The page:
How to run as in a deamon

Discussion in 'ASP .Net Security' started by David Thielen, Aug 24, 2006.

  1. Hi;

    We have this web app that handles security great. For everything we do we
    run as the client so we do not have to store any credentials ourselves and it
    handles Sql Server access, reading files from the server, everything.

    But... we have a deamon program where users can schedule these same actions.
    The problem is, when these deamon programs run, we don't have the client user
    attached and therefore cannot get their credentials.

    Do we need to get their uname/pw and store it to be able to runAs them -
    like services in Windows when running under a user? I hate to store that info
    because that is the keys to the kingdom.

    --
    thanks - dave
    david_at_windward_dot_net
    http://www.windwardreports.com

    Cubicle Wars - http://www.windwardreports.com/film.htm
     
    David Thielen, Aug 24, 2006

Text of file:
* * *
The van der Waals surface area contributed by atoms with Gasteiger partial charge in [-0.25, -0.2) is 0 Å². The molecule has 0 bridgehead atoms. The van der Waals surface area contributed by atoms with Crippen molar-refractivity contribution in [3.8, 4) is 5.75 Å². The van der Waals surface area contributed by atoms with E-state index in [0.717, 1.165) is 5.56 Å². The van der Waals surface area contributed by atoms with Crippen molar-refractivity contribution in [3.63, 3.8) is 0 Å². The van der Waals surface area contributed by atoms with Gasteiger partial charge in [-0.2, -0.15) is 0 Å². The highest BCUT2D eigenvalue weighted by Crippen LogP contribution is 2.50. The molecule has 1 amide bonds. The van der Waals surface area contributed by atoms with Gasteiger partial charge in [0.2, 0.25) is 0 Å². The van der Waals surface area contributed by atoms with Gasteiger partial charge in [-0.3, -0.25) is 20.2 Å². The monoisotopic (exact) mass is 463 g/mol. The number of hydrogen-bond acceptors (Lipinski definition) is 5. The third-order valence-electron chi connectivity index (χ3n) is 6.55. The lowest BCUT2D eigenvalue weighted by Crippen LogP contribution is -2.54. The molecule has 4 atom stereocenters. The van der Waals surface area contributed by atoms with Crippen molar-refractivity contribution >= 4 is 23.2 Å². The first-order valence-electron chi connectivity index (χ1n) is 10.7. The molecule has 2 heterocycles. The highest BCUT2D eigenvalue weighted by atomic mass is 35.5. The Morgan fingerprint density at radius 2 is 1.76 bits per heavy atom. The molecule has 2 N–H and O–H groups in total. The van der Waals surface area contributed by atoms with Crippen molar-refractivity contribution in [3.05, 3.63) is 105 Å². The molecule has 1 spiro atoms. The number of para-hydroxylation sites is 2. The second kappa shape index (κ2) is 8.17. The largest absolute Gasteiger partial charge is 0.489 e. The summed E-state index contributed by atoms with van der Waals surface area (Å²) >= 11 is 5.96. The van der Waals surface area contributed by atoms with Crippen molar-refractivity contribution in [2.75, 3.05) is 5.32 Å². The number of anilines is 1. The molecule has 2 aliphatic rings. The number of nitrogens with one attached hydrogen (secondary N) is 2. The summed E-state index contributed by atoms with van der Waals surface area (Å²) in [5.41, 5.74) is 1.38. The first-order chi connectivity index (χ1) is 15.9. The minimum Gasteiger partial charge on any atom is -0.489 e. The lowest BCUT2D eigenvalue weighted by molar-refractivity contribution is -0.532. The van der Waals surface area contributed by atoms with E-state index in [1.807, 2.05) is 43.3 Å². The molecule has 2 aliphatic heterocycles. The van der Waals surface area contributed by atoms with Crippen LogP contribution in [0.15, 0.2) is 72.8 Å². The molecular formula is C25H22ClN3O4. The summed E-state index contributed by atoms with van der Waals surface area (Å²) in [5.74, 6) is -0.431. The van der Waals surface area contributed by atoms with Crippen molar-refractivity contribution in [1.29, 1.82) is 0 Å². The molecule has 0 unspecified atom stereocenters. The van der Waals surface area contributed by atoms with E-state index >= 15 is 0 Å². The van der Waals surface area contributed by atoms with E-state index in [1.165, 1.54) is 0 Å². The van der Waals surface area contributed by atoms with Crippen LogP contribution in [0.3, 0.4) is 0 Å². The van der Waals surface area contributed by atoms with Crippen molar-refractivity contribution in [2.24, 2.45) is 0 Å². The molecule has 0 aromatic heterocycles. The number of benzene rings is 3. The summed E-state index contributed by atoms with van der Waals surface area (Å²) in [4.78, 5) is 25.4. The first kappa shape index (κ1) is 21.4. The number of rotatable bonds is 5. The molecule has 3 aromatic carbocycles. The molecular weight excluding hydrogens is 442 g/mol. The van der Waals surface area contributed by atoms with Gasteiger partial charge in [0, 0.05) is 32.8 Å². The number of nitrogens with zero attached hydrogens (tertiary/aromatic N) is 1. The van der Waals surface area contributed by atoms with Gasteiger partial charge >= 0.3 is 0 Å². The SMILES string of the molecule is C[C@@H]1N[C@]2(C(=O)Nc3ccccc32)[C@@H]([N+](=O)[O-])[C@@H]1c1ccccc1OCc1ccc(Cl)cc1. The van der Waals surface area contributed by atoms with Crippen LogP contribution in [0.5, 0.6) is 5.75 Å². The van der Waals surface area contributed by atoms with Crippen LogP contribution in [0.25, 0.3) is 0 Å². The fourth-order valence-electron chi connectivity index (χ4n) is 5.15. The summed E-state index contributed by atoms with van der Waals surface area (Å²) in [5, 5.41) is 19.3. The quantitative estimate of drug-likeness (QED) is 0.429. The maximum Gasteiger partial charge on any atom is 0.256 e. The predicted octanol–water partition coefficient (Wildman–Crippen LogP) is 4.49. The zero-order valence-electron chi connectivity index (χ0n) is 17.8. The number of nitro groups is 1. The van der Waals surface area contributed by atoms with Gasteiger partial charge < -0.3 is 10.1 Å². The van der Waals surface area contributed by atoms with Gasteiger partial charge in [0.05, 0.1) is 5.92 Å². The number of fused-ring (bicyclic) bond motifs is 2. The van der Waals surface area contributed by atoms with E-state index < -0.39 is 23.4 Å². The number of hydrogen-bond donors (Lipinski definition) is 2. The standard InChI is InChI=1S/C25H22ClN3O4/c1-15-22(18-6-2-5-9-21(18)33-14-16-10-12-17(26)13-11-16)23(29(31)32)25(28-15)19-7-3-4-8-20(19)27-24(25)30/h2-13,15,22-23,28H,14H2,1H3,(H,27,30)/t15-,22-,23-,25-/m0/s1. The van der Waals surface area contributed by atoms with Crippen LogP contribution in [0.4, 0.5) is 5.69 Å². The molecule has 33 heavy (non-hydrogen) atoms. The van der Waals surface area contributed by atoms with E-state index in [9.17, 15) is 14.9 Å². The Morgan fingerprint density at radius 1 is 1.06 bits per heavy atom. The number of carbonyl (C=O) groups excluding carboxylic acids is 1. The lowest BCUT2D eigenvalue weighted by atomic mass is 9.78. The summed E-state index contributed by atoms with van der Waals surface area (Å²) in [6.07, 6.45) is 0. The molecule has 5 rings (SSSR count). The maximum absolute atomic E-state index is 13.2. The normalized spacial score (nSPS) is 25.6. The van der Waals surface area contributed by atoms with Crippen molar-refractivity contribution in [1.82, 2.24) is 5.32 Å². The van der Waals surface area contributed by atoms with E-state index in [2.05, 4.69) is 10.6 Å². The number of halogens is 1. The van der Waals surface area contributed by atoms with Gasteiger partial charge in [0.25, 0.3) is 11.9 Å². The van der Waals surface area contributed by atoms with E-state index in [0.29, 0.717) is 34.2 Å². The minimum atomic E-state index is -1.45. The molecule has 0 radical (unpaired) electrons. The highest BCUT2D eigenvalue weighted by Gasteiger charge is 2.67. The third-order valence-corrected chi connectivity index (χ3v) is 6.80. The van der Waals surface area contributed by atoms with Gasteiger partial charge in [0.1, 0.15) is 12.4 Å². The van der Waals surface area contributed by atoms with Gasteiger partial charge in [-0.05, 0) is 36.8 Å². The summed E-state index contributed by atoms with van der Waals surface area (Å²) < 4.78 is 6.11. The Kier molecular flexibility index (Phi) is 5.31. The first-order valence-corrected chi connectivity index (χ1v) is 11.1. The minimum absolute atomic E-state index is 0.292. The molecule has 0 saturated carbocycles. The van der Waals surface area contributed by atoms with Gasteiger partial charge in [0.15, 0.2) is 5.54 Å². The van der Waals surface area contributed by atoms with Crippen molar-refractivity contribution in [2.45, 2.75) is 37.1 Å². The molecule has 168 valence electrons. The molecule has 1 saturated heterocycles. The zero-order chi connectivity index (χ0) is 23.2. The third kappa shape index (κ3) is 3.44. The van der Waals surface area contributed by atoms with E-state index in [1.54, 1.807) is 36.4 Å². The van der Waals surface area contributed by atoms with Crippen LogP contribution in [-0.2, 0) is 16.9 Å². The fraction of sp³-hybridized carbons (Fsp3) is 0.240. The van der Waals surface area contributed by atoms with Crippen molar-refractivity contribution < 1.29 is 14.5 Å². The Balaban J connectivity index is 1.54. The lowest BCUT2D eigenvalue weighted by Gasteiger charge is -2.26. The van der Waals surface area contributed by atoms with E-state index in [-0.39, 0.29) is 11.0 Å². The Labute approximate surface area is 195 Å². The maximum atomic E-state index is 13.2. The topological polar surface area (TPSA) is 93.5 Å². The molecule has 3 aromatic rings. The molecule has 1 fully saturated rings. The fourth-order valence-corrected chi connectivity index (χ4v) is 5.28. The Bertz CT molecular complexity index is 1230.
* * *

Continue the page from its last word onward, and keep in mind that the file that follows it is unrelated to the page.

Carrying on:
#1
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  2. David Thielen

    Joe Kaplan Guest

    Have them set up the scheduled task to run as the required user. That's the
    most straightforward way to solve this.

    Joe K.

    --
    Joe Kaplan-MS MVP Directory Services Programming
    Co-author of "The .NET Developer's Guide to Directory Services Programming"
    http://www.directoryprogramming.net
    --
    "David Thielen" <> wrote in message
    news:...
    > Hi;
    >
    > We have this web app that handles security great. For everything we do we
    > run as the client so we do not have to store any credentials ourselves and
    > it
    > handles Sql Server access, reading files from the server, everything.
    >
    > But... we have a deamon program where users can schedule these same
    > actions.
    > The problem is, when these deamon programs run, we don't have the client
    > user
    > attached and therefore cannot get their credentials.
    >
    > Do we need to get their uname/pw and store it to be able to runAs them -
    > like services in Windows when running under a user? I hate to store that
    > info
    > because that is the keys to the kingdom.
    >
    > --
    > thanks - dave
    > david_at_windward_dot_net
    > http://www.windwardreports.com
    >
    > Cubicle Wars - http://www.windwardreports.com/film.htm
    >
    >
     
    Joe Kaplan, Aug 24, 2006
    #2